Why integer zero does not equal long zero?

A strange piece of code I've just discovered in C# (should also be true for other CLI languages using .NET's structs).

using System;

public class Program
{
    public static void Main(string[] args)
    {
    int a;
    long b;

    a = 0;
    b = 0;

    Console.WriteLine(a.Equals(b)); // False
    Console.WriteLine(a.Equals(0L)); // False
    Console.WriteLine(a.Equals((long)0)); // False
    Console.WriteLine(a.Equals(0)); // True
    Console.WriteLine(a.Equals(a)); // True
    Console.WriteLine(a == b); // True
    Console.WriteLine(a == 0L); // True

    Console.WriteLine();

    Console.WriteLine(b.Equals(a)); // True
    Console.WriteLine(b.Equals(0)); // True
    Console.WriteLine(b.Equals((int)0)); // True
    Console.WriteLine(b.Equals(b)); // True
    Console.WriteLine(b == a); // True
    Console.WriteLine(b == 0); // True
    }
}

Two interesting points here (assuming that a is int and b is long):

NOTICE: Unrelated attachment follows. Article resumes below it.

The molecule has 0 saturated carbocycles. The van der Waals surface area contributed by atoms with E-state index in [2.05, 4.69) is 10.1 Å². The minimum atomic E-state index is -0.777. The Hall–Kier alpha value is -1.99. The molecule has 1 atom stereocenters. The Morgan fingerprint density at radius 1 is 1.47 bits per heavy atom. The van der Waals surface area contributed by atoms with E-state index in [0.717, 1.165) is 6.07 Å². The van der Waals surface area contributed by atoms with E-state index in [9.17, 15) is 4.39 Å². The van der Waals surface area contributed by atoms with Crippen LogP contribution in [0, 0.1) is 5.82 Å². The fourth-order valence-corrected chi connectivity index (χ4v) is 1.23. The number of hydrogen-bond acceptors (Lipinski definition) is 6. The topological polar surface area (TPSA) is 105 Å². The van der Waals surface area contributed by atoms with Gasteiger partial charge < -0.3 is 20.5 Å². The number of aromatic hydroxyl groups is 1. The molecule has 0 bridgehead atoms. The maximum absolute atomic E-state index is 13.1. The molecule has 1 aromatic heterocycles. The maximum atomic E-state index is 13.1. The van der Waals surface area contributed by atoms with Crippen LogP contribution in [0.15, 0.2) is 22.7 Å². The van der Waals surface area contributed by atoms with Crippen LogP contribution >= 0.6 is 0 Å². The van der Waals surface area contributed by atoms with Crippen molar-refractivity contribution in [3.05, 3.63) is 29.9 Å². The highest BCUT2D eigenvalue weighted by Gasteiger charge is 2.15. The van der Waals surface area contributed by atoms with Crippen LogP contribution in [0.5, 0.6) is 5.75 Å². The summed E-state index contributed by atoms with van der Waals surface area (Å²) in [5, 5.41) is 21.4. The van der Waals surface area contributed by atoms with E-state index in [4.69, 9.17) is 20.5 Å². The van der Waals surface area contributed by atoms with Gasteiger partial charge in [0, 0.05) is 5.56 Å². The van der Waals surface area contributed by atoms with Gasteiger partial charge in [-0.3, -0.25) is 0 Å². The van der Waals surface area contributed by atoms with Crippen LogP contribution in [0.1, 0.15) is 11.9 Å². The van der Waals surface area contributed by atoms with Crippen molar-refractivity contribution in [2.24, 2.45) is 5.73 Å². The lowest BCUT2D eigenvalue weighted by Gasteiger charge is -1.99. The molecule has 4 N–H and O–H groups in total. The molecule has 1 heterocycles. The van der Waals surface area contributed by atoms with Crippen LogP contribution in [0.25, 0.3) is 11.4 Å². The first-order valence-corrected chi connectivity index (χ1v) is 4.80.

1. a != b, but b == a;
  2. (a.Equals(b)) != (a == b)

Is there any reason why comparison was implemented this way?

Note: .NET 4 was used if it makes any difference.

Answers


In general, Equals() methods are not supposed to return true for objects of different types.

a.Equals(b) calls int.Equals(object), which can only return true for boxed Int32s:

public override bool Equals(Object obj) { 
    if (!(obj is Int32)) {
        return false;
    }
    return m_value == ((Int32)obj).m_value; 
}  

b.Equals(a) calls long.Equals(long) after implicitly converting the int to a long. It therefore compares the two longs directly, returning true.